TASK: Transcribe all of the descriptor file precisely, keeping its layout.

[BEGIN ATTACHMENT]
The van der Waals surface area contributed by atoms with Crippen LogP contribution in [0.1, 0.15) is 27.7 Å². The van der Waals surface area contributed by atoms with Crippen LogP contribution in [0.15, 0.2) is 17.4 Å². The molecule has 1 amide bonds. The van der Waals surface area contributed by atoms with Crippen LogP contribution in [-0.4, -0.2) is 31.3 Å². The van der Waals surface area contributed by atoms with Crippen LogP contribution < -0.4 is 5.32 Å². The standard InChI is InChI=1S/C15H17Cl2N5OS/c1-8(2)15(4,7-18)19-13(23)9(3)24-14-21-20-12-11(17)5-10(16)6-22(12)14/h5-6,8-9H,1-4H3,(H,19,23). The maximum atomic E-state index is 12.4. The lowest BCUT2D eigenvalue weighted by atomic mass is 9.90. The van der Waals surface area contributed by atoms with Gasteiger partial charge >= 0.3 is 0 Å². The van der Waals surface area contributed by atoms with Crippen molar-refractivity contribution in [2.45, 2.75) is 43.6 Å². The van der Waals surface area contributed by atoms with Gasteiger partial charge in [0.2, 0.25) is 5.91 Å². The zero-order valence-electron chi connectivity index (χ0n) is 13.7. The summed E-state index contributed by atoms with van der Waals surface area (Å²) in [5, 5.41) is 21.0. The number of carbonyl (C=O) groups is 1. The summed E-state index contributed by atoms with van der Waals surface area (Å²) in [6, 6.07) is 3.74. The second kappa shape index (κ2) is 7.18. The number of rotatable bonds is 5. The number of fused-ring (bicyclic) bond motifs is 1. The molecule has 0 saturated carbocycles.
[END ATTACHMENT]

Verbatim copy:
The van der Waals surface area contributed by atoms with Crippen LogP contribution in [0.1, 0.15) is 27.7 Å². The van der Waals surface area contributed by atoms with Crippen LogP contribution in [0.15, 0.2) is 17.4 Å². The molecule has 1 amide bonds. The van der Waals surface area contributed by atoms with Crippen LogP contribution in [-0.4, -0.2) is 31.3 Å². The van der Waals surface area contributed by atoms with Crippen LogP contribution < -0.4 is 5.32 Å². The standard InChI is InChI=1S/C15H17Cl2N5OS/c1-8(2)15(4,7-18)19-13(23)9(3)24-14-21-20-12-11(17)5-10(16)6-22(12)14/h5-6,8-9H,1-4H3,(H,19,23). The maximum atomic E-state index is 12.4. The lowest BCUT2D eigenvalue weighted by atomic mass is 9.90. The van der Waals surface area contributed by atoms with Gasteiger partial charge >= 0.3 is 0 Å². The van der Waals surface area contributed by atoms with Crippen molar-refractivity contribution in [2.45, 2.75) is 43.6 Å². The van der Waals surface area contributed by atoms with Gasteiger partial charge in [0.2, 0.25) is 5.91 Å². The zero-order valence-electron chi connectivity index (χ0n) is 13.7. The summed E-state index contributed by atoms with van der Waals surface area (Å²) in [5, 5.41) is 21.0. The number of carbonyl (C=O) groups is 1. The summed E-state index contributed by atoms with van der Waals surface area (Å²) in [6, 6.07) is 3.74. The second kappa shape index (κ2) is 7.18. The number of rotatable bonds is 5. The number of fused-ring (bicyclic) bond motifs is 1. The molecule has 0 saturated carbocycles.